Interpreter Wanted to Understand Government Health Industry Language


Maybe we’re just a little bit dense, but we’re having a little trouble understanding some of the language of the Government Directed Health Care Industry.

Help us out.

For example, among Niagara Falls Community events scheduled for this week is a public forum titled “A Community Conversation on Mental Health Disorders and Substance Abuse in Young Women”, to be held at Abate School this evening (Thursday) from 5:30 to 7:30 pm.

According to a press release “the gathering will focus on such issues as mental and behavioral health, including prenatal care… Speakers from supporting organizations will address such topics as strategies to help people avoid addiction, connecting individuals with prenatal and preventative care services, and identifying supportive resources for people and loved ones dealing with addiction and mental health disorders.”

So far so good. But in order to decide if this forum warrants our time and attention we want to know a bit about the organizers.

The event is being put on by something called Millennium Collaborative Care, PPS of Buffalo (“Igniting Healthcare Change in WNY).

“Igniting” sounds like fun – especially if it’s in a park when the cops aren’t around – but what do they do to ignite healthcare change in WNY?

Millennium Collaborative Care, PPS describes its mission as “a diverse, innovative, community-based collaboration to enable healthier people, better care, and smarter spending for all in Western New York.”

So far, so good. Who could be opposed to healthier people, better care and smarter spending? But how do they perform this noble mission?

“Millennium Collaborative Care, a Performing Provider System (PPS), is igniting healthcare change by partnering with physicians, healthcare providers and community-based organizations to improve the delivery of healthcare for Medicaid patients across the eight counties of Western New York. We are teaming up in five areas to create a better healthcare system for all: Acute Care, Ambulatory Services, Behavioral Health, Community Engagement and Post-Acute Care. We are supported by a dedicated, inclusive governance and advisory organization. Working together, our focus is on connecting each patient to the quality healthcare that is needed at the right time.”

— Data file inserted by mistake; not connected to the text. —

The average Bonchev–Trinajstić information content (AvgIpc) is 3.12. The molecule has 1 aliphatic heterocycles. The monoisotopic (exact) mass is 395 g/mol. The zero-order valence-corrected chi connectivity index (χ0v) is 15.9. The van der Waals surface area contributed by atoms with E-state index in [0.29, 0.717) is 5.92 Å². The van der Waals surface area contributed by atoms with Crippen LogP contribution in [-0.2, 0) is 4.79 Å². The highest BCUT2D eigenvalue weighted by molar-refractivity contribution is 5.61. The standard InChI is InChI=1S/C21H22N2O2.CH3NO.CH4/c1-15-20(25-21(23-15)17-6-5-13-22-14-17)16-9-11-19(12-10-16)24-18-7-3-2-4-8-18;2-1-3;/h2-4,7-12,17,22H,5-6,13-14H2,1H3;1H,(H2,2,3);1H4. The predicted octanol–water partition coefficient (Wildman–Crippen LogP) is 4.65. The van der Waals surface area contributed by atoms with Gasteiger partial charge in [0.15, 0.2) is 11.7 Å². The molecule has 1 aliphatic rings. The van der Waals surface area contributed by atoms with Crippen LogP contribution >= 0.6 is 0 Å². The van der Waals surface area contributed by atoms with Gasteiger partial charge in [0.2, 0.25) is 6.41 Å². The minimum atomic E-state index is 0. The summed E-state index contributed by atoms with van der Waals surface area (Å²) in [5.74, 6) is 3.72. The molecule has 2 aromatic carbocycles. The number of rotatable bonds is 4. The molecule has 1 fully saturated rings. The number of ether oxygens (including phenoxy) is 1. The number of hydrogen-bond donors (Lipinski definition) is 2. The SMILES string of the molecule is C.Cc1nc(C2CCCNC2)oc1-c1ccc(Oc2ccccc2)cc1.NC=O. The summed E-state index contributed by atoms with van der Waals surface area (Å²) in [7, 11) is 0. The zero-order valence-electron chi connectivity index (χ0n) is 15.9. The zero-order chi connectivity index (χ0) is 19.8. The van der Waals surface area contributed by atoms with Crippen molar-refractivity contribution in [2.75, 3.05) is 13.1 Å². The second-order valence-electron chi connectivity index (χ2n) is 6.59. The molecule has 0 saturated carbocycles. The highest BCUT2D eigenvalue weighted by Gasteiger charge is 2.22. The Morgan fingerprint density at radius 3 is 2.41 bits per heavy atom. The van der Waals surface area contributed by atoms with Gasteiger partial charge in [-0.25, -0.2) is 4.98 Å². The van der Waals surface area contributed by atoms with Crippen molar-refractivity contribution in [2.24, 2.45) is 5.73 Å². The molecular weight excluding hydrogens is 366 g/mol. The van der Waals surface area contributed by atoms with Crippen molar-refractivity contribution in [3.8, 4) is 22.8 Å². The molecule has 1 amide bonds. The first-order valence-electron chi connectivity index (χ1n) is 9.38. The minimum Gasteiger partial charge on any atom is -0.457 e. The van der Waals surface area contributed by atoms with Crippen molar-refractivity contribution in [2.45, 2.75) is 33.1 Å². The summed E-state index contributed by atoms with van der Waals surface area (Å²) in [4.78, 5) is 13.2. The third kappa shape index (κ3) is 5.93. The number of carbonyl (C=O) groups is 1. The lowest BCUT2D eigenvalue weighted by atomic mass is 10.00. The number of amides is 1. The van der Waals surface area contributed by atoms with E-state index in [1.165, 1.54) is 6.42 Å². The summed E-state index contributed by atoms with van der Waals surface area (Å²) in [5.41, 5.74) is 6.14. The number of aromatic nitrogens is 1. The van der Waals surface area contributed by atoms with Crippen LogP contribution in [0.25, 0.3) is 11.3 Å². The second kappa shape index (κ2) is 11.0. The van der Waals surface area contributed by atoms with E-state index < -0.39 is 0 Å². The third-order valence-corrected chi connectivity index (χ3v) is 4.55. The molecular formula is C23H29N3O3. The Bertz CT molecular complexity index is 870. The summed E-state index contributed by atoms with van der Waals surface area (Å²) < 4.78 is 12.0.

If we read this right, the Group holding the forum, as a PPS, is in effect sort of a matchmaking organization that connects patients with quality healthcare.

But how does a PPS do that? Evidently through New York’s “MRT Waiver Amendment Delivery System Reform Incentive Payment (DSRIP) Program”

According to the New York State Dept. of Health document titled “DSRIP Frequently Asked Questions (FAQs) – New York’s MRT Waiver Amendment Delivery System Reform Incentive Payment (DSRIP) Program”, “The entities that are responsible for creating and implementing a DSRIP project are called ‘Performing Provider Systems’, abbreviated ‘PPS’. Performing Provider Systems are providers that form partnerships and collaborate in a DSRIP Project Plan.”

Let’s try to get this straight. Millennium Collaborative Care, a PPS putting on the program at Abate later today, is charged with implementing a Delivery System Reform Incentive Payment (DSRIP) Program.

The six-year DSRIP program, a New York State initiative being implemented by the Cuomo administration under the Affordable Care Act (“Obamacare”) from 2014 to 2019, is costing New York State taxpayers $6.42 billion, for DSRIP Planning Grants, DSRIP Provider Incentive Payments and DSRIP Administrative costs, according to the state Dept. of Health.

We repeat, $6.42 billion. For DSRIP.

But what do they do?

The Dept. of Health guide reveals:

Q: How does the Statewide Health Innovation Plan (SHIP) relate to DSRIP?

A: SHIP and DSRIP can be considered synergistic. SHIP focuses on leveraging the work done with the state on the Patient Centered Medical Home (PCMH) by all payers, as well as the HIT connectivity being built through the Statewide Health Information Network of New York (SHIN-NY). In this context, SHIP will focus, in part, on building the Advanced Primary Care Model from the work done on the PCMH, building the All Payer Database (APD) to further build the analytics on health care in New York State, and enhancing the reach and utilization of the SHIN-NY to enhance the coordination and transparency of health care. With these three key pieces in place, quality of care can be monitored more efficiently and effectively, allowing payment reform to focus on payment for outcomes/payment for performance, one other key goal of SHIP.”

What does that mean?

The unintelligible, almost gibberish explanations for the program make it hard at first to understand.

We know this: Obamacare. $6.2 billion. The constant quest for more Government money by non-profits. High discretionary authority for bureaucrats. Goals based on government payouts, or vice versa, but with marginal monitoring in any traditional sense.

Does it work?

A forum will be held at Abate School by a PPS. It has lofty-sounding goals – of helping young women with mental disorders and drug addictions.

Who will attend? What does it cost? Are the government payments made simply for holding the gathering even if not one actual drug addicted young woman attends?

Will the net result of the spending of $6.2 billion be better health and more efficient delivery of services, which in the long run is an investment that could pay dividends?

You can’t prove it by the language these PPS’s speak.

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